"Nothing, I was pretty well informed since grew up in the area and have been hearing about UTSW since high school. They have an optional friday program that I would recommend going to though. Even though most of the material is repeated the next day it's a good opportunity to release some tension (just being in the school without the stress of knowing you have to interview that day is nice) and meet some of the other applicants. Only about half of our group went and I was really glad I did."
"do not drink too much soda, makes you want to burp during the interview"
"The campus is extremely large, make sure you know where you are going beforehand or you can get lost very easily. Definitely keep a map with ya!"
"Actually people told me but I didn't listen - don't worry about the interviews! "
"I learned alot. They dispelled many myths about the school. Many people say they ''focus on disproving that they are cutthroat'' which is not true. If they did ''focus'' on the fact, it was simply because the rumor has floated around so much that many students ask about it in the question-answer sessions. Alot of what I discovered is also written in my ''what positively impressed you'' answer."
"That the information on their webpage regarding programs in neuroscience was outdated/incorrect (I was contradicted often by a director when mentioning some of these programs). That one of their nobel laureate directors (Rodney Ulane) is leaving for NYU."
"The tour spans Parkland, Children's and the medical school, so wear comfortable shoes!"
"you can leave early!"
"nothing. Everything was very straightforward and they did a great job of telling us in the beginning what all to expect for the rest of the day."
"that i really needed to pick up more decongestant meds. and that library interviews were conducted in tiny study rooms right next to each other where you could see the interviewer/the interviewer could see you through the window."
"how relaxed the whole day would be."
"How amazing Parkland and the Children's hospital is. They have a huge train playscape through the Children's hospital. Also, Dallas has very little to offer in terms of cool neighborhoods."
"its hard getting around dallas if you are unfamiliear with the roads...soo many @#$@# highways."
"That the school is not just about research, but, cares alot about training clinicians."
"Take a taxi to the school/hotel from the airport. NOT a shuttle bus... $50."
"One interviewer would have my complete file and know all my information, while the other would only have my personal statement. That they would give us barbeque sandwhiches would were hard to eat in a suit. "
"How nice everyone was"
"How friendly and laid-back the students were. Grading is more traditional, which creates some competition, but the students still seem to help one another out. Rather, It was the group of interviewees that I was with that seemed to be more typical of the gunner reputation that this school continues to have."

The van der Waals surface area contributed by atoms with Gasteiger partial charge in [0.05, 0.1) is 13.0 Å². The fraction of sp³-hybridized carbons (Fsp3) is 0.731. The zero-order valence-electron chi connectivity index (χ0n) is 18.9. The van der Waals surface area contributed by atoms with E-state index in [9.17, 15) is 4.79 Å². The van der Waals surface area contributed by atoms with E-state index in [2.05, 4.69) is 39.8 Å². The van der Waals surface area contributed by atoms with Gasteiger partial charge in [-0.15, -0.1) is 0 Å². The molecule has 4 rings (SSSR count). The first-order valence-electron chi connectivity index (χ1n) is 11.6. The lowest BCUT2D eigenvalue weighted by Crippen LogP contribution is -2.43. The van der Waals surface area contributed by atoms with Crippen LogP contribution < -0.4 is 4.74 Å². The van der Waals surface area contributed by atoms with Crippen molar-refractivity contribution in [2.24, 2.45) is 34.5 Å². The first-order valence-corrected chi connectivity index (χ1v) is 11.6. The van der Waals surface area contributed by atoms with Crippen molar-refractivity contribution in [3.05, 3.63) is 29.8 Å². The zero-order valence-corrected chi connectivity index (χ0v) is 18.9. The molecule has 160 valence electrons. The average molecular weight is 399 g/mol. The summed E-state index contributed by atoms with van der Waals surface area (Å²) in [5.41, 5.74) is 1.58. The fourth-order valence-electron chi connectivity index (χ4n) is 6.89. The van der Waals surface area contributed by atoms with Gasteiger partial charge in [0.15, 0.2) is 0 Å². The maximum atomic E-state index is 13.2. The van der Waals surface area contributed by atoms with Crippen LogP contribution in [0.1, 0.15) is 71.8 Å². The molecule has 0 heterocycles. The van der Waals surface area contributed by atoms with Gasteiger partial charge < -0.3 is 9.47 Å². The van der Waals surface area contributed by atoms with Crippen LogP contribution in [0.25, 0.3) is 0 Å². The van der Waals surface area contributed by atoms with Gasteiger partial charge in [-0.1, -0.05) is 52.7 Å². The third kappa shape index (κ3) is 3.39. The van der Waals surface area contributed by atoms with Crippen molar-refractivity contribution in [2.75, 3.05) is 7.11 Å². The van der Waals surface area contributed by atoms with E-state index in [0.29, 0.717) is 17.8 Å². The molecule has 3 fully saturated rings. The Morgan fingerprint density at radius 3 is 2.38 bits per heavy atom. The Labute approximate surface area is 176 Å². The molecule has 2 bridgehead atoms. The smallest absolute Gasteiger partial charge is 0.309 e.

"That the school does rolling admissions for non-residents. February 1 just got a lot less magical."
"The annual fourth-year video project."
"out-of-state students can get in-state tuition"
"Nothing really. I live in Dallas and been on UTSW and its tours before so I knew what I was expecting to see everything they offered (except for the random questions fired by the first interviewer)."
"Didn't know the tuition had gone up from the mid 6K's. Still a great deal though."
"Unlike earlier comments, you can have two barbecue sandwiches if you want..."
"That the interviews wereheld at the beginning of the day without any opportunity to talk to the other applicants and get relaxed prior to the interviews. I wasnt relaxed enough and it felt that I was stiff for my interviews."
"Stress level very low. Interviews felt more like conversations."
"That there's not much diversity at the school as can be noted in some of their comments."
"You could only get one sandwich for lunch. If you grab a second they will be on you so fast."
"Texas interviews are much more lax. Make sure you take yourself seriously, though, just in case the easy-going nature coaxes you into letting down your professionalism. "
"alot of the questions asked were on sdn. interviewers were given a list of suggested questions to ask. 1 interview is blinded (only has personal statement), the other open file. this is where your personal statement comes in handy. "
"How relaxed the day would be. I way overprepared. "
"The location is a little tricky, especially if you aren't familiar with the area. There are no real signs to indicate where the school is."
"I discovered that Dallas is a mix between Los Angeles and New York City...taking more of the bad than the good. If I had known this, I would have not applied. HOWEVER the education and research opportunities are sooooo amazing that it would have been a DAMN shame had i not applied."
"interview finishes at 245; could have taken an earlier flight"
"Come up with way more questions than you think you need, because everyone will ask you what you want to know. You seriously have 50 opportunities to ask questions."